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Rage > Afterlifelines > Reviews > kluseba
Rage - Afterlifelines

Wonderful Guitar Play and Diverse Songwriting Meet Flawless Production - 80%

kluseba, May 14th, 2024
Written based on this version: 2024, 2CD, Steamhammer (Digipak)

Rage and preceding group Avenger have been around for more than four decades and have released a massive twenty-eight studio records thus far. In case you are a new or occasional fan and wondering where to start your discovery of such a massive discography, then the group's first double-album Afterlifelines would serve as a fine starting point. Even seasoned fans have been speaking very positively about the trio's most recent output. The group from Herne, North Rhine-Westphalia, in the Federal Republic of Germany, offers a total of twenty-one songs with a running time of eighty-six minutes.

While some people have categorized the trio as power metal, speed metal and even thrash metal, the truth is that Rage plays energetic traditional heavy metal with occasional orchestral elements. The trio stays true to this approach on its twenty-eighth studio record. First disc Afterlife features some heavier songs while second disc Lifelines focuses on more epic tracks with occasional symphonic elements.

The rhythm section around bass guitar, drums and percussion provides a healthy dose of creativity, energy and variability that manages to form the backbone of this record. The acoustic and electric guitar play finds a clever balance between melodic sections and powerful riffs as the songwriting varies from soaring power ballads to unrelenting heavy metal. The occasional orchestral passages are used in very small doses and nobody should make the mistake to assume to discover a symphonic metal album here. Those who really appreciate symphonic metal might feel disappointed by discovering the limited use of orchestral elements while traditional heavy metal fans might actually feel relieved that the band keeps its style relatively natural, traditional and simple. The vocals find a good balance between a gritty gruff and a raw melodic tone. While Peter Wagner's vocals aren't for everyone and can even be described as an acquired taste, nobody can however deny that he sounds unique and versatile. The crystal clear, organic and timeless production blends in very well and might be one of the best in the trio's impressive discography.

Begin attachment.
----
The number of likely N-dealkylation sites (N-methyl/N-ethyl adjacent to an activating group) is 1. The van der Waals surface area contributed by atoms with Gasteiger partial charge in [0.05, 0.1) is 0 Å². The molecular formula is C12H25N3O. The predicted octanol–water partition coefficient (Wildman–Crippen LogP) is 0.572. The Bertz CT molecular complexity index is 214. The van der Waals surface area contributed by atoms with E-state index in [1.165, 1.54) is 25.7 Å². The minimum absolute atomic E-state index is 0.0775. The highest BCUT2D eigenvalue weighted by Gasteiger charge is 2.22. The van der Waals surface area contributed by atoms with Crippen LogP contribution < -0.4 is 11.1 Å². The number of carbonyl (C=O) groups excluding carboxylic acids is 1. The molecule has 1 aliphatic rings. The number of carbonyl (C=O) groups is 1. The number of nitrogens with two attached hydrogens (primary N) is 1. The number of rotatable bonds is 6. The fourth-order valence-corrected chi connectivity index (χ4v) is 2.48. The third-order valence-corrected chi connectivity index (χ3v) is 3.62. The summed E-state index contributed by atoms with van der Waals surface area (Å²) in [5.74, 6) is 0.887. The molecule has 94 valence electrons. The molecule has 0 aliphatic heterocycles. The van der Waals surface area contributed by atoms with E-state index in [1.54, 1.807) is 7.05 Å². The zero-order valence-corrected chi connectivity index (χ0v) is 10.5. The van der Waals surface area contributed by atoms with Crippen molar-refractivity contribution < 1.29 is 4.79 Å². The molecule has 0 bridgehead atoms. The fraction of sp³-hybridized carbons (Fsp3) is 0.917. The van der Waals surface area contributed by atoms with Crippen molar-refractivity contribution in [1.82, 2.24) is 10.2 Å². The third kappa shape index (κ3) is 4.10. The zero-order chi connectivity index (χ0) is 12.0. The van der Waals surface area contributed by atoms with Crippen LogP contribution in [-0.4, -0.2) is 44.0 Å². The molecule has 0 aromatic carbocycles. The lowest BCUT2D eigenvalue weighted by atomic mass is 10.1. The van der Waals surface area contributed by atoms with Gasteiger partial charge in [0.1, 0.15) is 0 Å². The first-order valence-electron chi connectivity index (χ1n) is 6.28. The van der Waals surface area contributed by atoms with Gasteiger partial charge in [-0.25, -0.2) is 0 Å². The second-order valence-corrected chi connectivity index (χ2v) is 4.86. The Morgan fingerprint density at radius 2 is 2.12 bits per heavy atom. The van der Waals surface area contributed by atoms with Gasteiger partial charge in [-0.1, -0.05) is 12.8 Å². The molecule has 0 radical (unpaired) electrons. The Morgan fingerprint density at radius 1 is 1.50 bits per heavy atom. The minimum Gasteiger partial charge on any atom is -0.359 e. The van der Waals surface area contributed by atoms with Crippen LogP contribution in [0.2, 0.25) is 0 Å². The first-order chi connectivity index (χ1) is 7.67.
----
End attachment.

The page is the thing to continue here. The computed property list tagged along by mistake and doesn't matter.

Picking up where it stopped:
Highlights on the first disc include catchy, energetic and focused single ''Under a Black Crown'', aggressive, fast and unchained ''Dead Man's Eyes'' as well as daring, diversified and dynamic ''Waterwar''.

Notable cuts from the second disc feature elegant, emotional and symphonic power ballad ''Dying to Live'', cinematic, dramatic and epic ''The Flood' as well as creative, melodic and varied ''Lifelines'' that is almost ten minutes long.

The problem with such ambitious double-albums is that several songs end up sounding somewhat alike while others fail to leave a deeper impression and must ultimately be categorized as filler material. While one can appreciate that the veterans offer so much value for money, this release would have sounded even better if it had only included about twelve songs while choosing half a dozen from each of the two parts that complete each other well and truly represent everything this band stands for.

At the end of the day, Rage's Afterlifelines is a very good heavy metal double-album that can be recommended to new, occasional and seasoned fans alike. Despite a few fillers and repetitions, the majority of the included songs have been executed with passion and skill. The melodic guitar play certainly deserves the most praise on this record. The songwriting doesn't offer anything new but remains diverse enough to be considered entertaining throughout. The natural production should also be pointed out favourably and serve as an example for similar bands in this day and age. Rage's Afterlifelines might not be the trio's greatest release ever as some enthusiasts already claim but it certainly qualifies for a spot in the upper midfield of the band's massive discography which is certainly quite an accomplishment so late in the group's impressive career.